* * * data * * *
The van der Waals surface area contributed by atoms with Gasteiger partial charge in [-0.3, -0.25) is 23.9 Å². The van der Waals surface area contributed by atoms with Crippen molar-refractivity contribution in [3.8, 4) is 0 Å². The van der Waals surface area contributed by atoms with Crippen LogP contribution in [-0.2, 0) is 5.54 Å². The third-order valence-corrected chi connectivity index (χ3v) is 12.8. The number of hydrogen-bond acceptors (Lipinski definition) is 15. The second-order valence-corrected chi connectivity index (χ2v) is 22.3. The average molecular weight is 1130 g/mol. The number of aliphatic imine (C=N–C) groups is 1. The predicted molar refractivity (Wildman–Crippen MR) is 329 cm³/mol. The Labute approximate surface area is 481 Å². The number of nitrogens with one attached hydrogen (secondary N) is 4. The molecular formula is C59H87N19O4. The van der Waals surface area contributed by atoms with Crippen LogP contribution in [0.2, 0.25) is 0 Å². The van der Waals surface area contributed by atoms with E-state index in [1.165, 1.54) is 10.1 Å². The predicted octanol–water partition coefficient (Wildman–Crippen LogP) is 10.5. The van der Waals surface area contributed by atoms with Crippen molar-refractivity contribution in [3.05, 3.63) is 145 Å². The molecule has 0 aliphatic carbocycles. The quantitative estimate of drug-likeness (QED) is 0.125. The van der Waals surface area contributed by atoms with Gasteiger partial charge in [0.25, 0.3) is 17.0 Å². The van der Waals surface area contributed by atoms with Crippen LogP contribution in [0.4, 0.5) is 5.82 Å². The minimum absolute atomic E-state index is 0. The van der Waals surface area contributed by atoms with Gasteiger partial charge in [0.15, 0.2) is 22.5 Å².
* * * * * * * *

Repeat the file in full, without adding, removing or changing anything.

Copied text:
The van der Waals surface area contributed by atoms with Gasteiger partial charge in [-0.3, -0.25) is 23.9 Å². The van der Waals surface area contributed by atoms with Crippen molar-refractivity contribution in [3.8, 4) is 0 Å². The van der Waals surface area contributed by atoms with Crippen LogP contribution in [-0.2, 0) is 5.54 Å². The third-order valence-corrected chi connectivity index (χ3v) is 12.8. The number of hydrogen-bond acceptors (Lipinski definition) is 15. The second-order valence-corrected chi connectivity index (χ2v) is 22.3. The average molecular weight is 1130 g/mol. The number of aliphatic imine (C=N–C) groups is 1. The predicted molar refractivity (Wildman–Crippen MR) is 329 cm³/mol. The Labute approximate surface area is 481 Å². The number of nitrogens with one attached hydrogen (secondary N) is 4. The molecular formula is C59H87N19O4. The van der Waals surface area contributed by atoms with Crippen LogP contribution in [0.2, 0.25) is 0 Å². The van der Waals surface area contributed by atoms with E-state index in [1.165, 1.54) is 10.1 Å². The predicted octanol–water partition coefficient (Wildman–Crippen LogP) is 10.5. The van der Waals surface area contributed by atoms with Crippen molar-refractivity contribution in [3.05, 3.63) is 145 Å². The molecule has 0 aliphatic carbocycles. The quantitative estimate of drug-likeness (QED) is 0.125. The van der Waals surface area contributed by atoms with Gasteiger partial charge in [0.25, 0.3) is 17.0 Å². The van der Waals surface area contributed by atoms with Crippen LogP contribution in [0.4, 0.5) is 5.82 Å². The minimum absolute atomic E-state index is 0. The van der Waals surface area contributed by atoms with Gasteiger partial charge in [0.15, 0.2) is 22.5 Å².